Remember that, how'd it work out?

Rule crazy bureaucracy with too much time on their hands.

Like now on the left or right hand side of the escalator, you will have people rush and push people aside to stop and stand in line on the escalator.

12 ( +22 / -10 )

I very rapidly learned the Stand on the left, Walk on the right rule from observation, and as one should, made like a local.

I wonder if women prefer to walk rather than be wedged in front of an unknown guy for the duration? I always try and leave an escalator step between myself and the person in front, to give them a bit of personal space.

The only accident I've seen was a lady who fell down a flight of stairs at a station. Folk rushed to help and she seemed OK, just a bit shocked. Tokyoites are well drilled on escalators and can really shift if the metro is arriving. Maybe not so much in the future, though, if they implement this there.

12 ( +14 / -2 )

These one-size-fits-all ordinances make me angry.

The current system is better for everyone -- people who have energy but no time can walk up; people who have time but no energy can stand. Everybody is happy; what's not to like?

12 ( +14 / -2 )

Asking not to walk/run on escalators in Nagoya has the same effect of asking the same in Toyama, Okayama, Tottori etc. people there live normal lives, you can actually take trains stress free and without rush. This if you even opt for trains. The whole city has wide walksides so you're free to commute and go anywhere in the city by bike without risking your life. Nagoya is one of the most pleasant cities to live in Japan.

10 ( +11 / -1 )

In recent years, there have been many incidents of people losing their balance and knocking others over, as well as accidents involving commuters running up and down the escalators, who snag handbags..,..

In recent years??? This is making it out that there has been a massive change in the way people ride escalators causing all kinds of mayhem.

I use these contraptions all the time and have noticed exactly zero difference in the way people ride escalator and mayhem going on. Here people not in a hurry stick to the left side, while people in a rush run up the right side). Yes, even in Saitama where that new ordinance was introduced.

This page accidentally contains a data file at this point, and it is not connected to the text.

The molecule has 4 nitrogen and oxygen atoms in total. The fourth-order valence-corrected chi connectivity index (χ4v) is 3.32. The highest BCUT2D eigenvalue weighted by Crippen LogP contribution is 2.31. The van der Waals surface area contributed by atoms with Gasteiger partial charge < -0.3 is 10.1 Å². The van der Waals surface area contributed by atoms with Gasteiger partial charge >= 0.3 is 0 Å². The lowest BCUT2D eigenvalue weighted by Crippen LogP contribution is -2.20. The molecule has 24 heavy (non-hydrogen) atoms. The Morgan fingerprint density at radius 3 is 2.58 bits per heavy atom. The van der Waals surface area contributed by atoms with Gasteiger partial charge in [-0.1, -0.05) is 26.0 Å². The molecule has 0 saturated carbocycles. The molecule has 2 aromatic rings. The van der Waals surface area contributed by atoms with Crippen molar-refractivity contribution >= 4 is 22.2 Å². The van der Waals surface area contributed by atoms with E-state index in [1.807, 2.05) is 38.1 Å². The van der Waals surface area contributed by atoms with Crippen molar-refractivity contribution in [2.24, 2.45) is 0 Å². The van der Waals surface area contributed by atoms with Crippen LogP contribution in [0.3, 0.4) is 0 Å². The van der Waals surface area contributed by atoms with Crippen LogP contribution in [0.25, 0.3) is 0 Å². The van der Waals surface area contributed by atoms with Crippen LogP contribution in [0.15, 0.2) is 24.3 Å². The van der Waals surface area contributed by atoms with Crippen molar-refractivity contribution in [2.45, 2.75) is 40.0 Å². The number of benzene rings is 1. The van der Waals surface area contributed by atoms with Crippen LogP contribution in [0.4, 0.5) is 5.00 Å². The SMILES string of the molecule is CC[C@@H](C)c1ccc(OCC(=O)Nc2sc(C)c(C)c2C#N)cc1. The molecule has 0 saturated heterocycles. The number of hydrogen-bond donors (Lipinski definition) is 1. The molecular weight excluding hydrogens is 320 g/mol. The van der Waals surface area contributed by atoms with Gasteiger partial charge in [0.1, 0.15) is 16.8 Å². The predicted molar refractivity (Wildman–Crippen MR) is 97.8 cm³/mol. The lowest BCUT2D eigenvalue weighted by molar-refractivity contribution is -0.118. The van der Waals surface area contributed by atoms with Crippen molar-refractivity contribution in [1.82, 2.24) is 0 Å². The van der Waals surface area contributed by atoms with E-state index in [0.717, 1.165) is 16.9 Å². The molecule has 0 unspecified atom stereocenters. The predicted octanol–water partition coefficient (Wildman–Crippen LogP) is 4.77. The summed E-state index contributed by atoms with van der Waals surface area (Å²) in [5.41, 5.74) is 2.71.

The reason why have people suddenly began losing their balance and snagging more handbags, knocking people over more in recent years is likely due to more reporting of incidents. Or somebody making up stories.

if everybody would just damned well use them like they were designed for and line up in twos, then there would be no problem. Would stop the massive left side queues and empty right side (which encourages people to rush up) which reduces efficiency as well, and then stations could operator them at normal speed instead of at snails pace.

7 ( +14 / -7 )

However, the ordinance is non-binding and there are no penalties for anyone who violates it.

(Sarcasm alert!) Really! Wow, now why put an ordinance into effect that has no penalties for those who dont follow it?

7 ( +15 / -8 )

Kansai is stand anywhere for trains and people have to try to get on and off at the same time.

Not true

6 ( +11 / -5 )

Don’t walk on escalators, don’t walk while texting, don’t walk while smoking…. Honestly, haven’t these people got more important things to worry about?

Personally, I hate standing on escalators and it annoys me when people in front of my are standing and blocking me from walking. It’s a waste of my time and a wasted opportunity to get a little exercise!

”Safety” zealots and jobsworths, thanks but no thanks, you take care of yourselves and I’ll worry about me!

6 ( +14 / -8 )

Shake my head is all I can do when I read this nonsense.

6 ( +13 / -7 )

Number of accidents I've seen in escalators die to people walking on them: zero.

Just ignore this pointless rule.

6 ( +10 / -4 )

Nanny state much?

Show me one incident or accident caused by walking up escalators.

Follow me on to the train to write me the ticket. I have places to be.

6 ( +13 / -7 )

However, the ordinance is non-binding and there are no penalties for anyone who violates it.

aAs soon as I read the headline I knew this statement would be in the article. It’s not really a law. It’s just guideline. The same as kids under 13 wearing helmets on bicycles. Most people aren’t even aware that became law in 2006.

5 ( +5 / -0 )

I can just see it - someone desperate to get their train, but can't rush because of the judgemental stares from grannies, kids in yellow hats and that woman who somehow always makes you feel 10mm tall with a mere look...

5 ( +6 / -1 )

In recent years, there have been many incidents of people losing their balance and knocking others over, as well as accidents involving commuters running up and down the escalators

Not a single one of these incidents is named. No numbers given. No stats. No rates.